By 1980 this newspaper’s editor, Joan Latimer, announced at the annual general meeting that she had gotten over her pessimism and was convinced that the paper, now in its eighth year, would survive. The only problem, she said, was keeping it down to a reasonable size! We were at that time putting out 20 page issues.
I have pondered that old math question: If it took three people 10 working days to prepare 20 pages, are 7 1/2 people working 10 days to prepare 40 pages as productive? The staff has convinced me I am trying to compare apples and oranges as the work is so different and more technically complex than in those early days.
In 1980 the paper began sponsoring sports teams in local leagues. We always pick children’s teams and have a baseball, hockey, and lacrosse and soccer team. Until recently they were all called the Beach Metro News Hounds. This year they became the Beach Metro Headliners.
A new feature got underway by 1980 – restaurant reviews by El Muncho. The newspaper’s visits to the eateries, then as now, were unannounced and the paper has always paid for the meals. El Muncho was actually a team of dedicated foodaholics who wrote under the one byline. Some El Munchos went back several times at their own expense. Once we published their picture, all lined up holding knives and forks but with brown paper bags over their heads. El Muncho was accused of causing havoc in local restaurants which were swamped with customers after a good review.
A sketch of the restaurant by John Izod accompanied the review.
There were two shocking local events in 1980.
In April, Barbra Schlifer, 33, celebrated her graduation and admittance to the Bar of Ontario with parents and friends. She got off the 1:20 a.m. Queen streetcar and went to her Leuty Avenue apartment. Her body was later found in the stairwell. She had died from knife wounds. Her senseless death sent shock waves through Toronto and across the country. About 600 women marched along Queen Street demanding safer streets for women. The Toronto Police offered a $25,000 reward for information leading to her killer. A youth was eventually convicted.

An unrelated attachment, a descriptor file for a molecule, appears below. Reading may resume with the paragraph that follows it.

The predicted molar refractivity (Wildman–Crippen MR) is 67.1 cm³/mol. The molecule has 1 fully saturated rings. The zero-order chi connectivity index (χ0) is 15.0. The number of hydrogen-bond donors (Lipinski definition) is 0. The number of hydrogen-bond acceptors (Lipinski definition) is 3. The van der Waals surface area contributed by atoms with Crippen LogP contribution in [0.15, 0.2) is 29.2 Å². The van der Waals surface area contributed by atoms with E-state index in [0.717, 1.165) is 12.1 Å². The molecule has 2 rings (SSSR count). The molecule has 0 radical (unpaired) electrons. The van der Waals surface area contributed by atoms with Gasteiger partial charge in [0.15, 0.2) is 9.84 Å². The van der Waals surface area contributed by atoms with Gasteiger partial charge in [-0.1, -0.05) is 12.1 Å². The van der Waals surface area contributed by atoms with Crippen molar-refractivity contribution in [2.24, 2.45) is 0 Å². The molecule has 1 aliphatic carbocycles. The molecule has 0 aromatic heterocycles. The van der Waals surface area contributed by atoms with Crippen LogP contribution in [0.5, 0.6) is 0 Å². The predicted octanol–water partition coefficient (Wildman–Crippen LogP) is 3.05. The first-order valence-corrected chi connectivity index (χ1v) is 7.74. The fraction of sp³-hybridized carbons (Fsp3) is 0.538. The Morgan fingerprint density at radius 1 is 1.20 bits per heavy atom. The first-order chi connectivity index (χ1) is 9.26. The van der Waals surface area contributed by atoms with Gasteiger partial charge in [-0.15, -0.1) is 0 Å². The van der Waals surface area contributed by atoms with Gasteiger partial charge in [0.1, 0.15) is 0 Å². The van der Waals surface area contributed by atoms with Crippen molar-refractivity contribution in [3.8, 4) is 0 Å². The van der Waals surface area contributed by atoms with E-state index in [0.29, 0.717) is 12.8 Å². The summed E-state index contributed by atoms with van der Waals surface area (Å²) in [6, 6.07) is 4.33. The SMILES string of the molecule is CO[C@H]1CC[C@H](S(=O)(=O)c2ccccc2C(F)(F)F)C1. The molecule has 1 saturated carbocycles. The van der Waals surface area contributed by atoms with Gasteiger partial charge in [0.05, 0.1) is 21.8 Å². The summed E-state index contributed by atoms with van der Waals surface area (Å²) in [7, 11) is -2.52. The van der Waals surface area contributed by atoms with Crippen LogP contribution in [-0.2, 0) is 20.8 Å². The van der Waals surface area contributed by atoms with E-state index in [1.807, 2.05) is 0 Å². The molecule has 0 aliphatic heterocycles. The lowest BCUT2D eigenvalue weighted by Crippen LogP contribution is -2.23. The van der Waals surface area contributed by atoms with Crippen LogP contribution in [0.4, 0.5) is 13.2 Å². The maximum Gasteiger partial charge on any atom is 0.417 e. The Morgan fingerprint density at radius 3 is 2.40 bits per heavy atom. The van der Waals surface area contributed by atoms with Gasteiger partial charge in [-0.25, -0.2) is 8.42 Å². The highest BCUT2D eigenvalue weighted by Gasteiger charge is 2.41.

Friends of Barbra decided to commemorate her life and make the difference she had hoped to make as a lawyer. In 1985 they opened the Barbra Schlifer Memorial Clinic which provides legal and counselling services to women who have experienced violence or sexual abuse, as well as public education and advocacy.
In March 1980 the Toronto Star broke the story surrounding the death on of 80-year-old Lillian Hess of 21 Lee Ave. She died on Dec. 22, 1979, six weeks after being admitted to the Toronto General Hospital with what one doctor described as the worse case of malnutrition, dehydration and neglect that he had ever seen. At the time of her admittance the 4’10” retired school secretary weighed 54 lbs.